The Trump Administration has taken dramatic and sweeping steps to remake federal environmental regulation and redefine the relationships among state and federal environmental decisions. This report, which assesses these steps, helps environmental practitioners, policymakers, and the public-at-large think about what lies ahead, looking particularly at our nation’s ability to address new problems and confront as yet unsolved challenges like environmental justice. The report identifies key categories of action affecting environmental regulation and examines some possible future outcomes.
On January 10, 2020, the Council on Environmental Quality published its proposal for a comprehensive rewrite of the National Environmental Policy Act (NEPA) regulations that govern how federal agencies identify, analyze, and mitigate for the anticipated environmental impacts of major federal actions. Comments are due on the proposal by March 10, 2020. This brief guide is in the nature of an issue-spotter to assist commenters and others in determining what changes have been proposed and how they may relate to familiar NEPA regulatory concepts.
(Washington, D.C.): While many environmental law and policy experts support giving states with demonstrated capabilities greater independence and flexibility in running delegated environmental protection programs, important concerns remain about what proposed reforms might portend, according to a new release by the Environmental Law Institute, The Macbeth Report: Cooperative Federalism in the Modern Era.
In general, federal agencies can only expend funds allocated to them through the Congressional appropriations process. Under some circumstances, however, federal agencies are allowed to accept outside funds or share personnel with other entities. This report highlights some of these circumstances. Appropriately applied, these provisions may assist federal agencies overseeing Gulf restoration in addressing at least some of their resource constraints related to environmental compliance.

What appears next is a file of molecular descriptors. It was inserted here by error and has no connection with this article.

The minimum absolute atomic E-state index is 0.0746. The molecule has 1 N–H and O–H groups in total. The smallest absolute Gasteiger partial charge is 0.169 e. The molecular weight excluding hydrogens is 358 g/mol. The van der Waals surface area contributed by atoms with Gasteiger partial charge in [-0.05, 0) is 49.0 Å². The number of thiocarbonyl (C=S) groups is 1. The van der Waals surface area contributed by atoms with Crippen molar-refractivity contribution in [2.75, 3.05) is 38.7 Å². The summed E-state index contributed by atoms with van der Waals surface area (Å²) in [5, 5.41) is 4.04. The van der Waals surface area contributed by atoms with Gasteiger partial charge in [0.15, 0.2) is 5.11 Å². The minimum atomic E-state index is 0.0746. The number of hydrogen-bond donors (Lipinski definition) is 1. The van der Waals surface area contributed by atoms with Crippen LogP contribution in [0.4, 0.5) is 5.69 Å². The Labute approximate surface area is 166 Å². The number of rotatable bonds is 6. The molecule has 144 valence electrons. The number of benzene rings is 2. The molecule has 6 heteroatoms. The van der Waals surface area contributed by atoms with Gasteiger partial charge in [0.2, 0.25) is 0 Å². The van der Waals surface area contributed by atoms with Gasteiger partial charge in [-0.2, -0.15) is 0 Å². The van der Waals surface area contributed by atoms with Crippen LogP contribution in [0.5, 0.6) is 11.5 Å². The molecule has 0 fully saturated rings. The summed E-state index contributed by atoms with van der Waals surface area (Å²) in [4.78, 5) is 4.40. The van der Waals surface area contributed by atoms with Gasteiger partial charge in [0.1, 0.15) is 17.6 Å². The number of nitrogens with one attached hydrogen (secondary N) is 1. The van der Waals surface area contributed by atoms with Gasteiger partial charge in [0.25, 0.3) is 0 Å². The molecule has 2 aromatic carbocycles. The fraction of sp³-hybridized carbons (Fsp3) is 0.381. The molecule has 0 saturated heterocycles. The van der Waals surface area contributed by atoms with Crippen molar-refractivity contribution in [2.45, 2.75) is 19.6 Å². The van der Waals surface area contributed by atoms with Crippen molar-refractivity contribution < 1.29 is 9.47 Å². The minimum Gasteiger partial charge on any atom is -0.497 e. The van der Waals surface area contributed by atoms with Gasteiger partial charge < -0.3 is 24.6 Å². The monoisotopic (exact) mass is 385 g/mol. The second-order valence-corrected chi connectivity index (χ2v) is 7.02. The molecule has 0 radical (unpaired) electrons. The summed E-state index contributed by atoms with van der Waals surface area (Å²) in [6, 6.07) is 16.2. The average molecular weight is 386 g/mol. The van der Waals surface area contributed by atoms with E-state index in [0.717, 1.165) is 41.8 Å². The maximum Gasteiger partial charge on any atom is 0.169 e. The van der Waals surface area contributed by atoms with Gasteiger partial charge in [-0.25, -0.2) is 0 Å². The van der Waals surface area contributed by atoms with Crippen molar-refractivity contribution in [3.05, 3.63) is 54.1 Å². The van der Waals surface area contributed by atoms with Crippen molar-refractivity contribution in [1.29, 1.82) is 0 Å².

Our Good Projects Checklist is intended to help members of the public determine whether a restoration project is good or not. It includes seven different elements of what to look for in a project. For each element, we provide: (1) a list of questions to determine whether a project adequately includes that element; (2) guidance on how to apply the element; and (3) an example of a Gulf project that satisfies the element.
In response to the growing demand for unbiased answers and analysis on how deregulatory initiatives by the new Administration and Congress will impact environmental protection, governance, and the rule of law, the Environmental Law Institute (ELI) has released Regulatory Reform in the Trump Era. The report explains the legal mechanisms and processes that may get deployed, how they work, and the effect on the current regulatory landscape.
Comparative Federalism: Best Practices Analysis of Environmental Protection Authorities in Federal States
This report provides a comparative study of how a number of nations share or distribute responsibility for governing with respect to environmental issues, and more specifically pollution control and prevention. The principal nations studied include Brazil, China, Mexico, and the United States, while information on selected aspects of environmental governance is provided for Australia, Canada, Germany, and Switzerland.
This report was prepared by the Environmental Law Institute (ELI) with the Commons Lab at the Woodrow Wilson International Center for Scholars. It examines laws and policies that affect public decision makers’ ability to use and rely on information generated by citizen science projects. The report addresses how citizen science programs can be organized, conducted, and communicated to improve public decisions.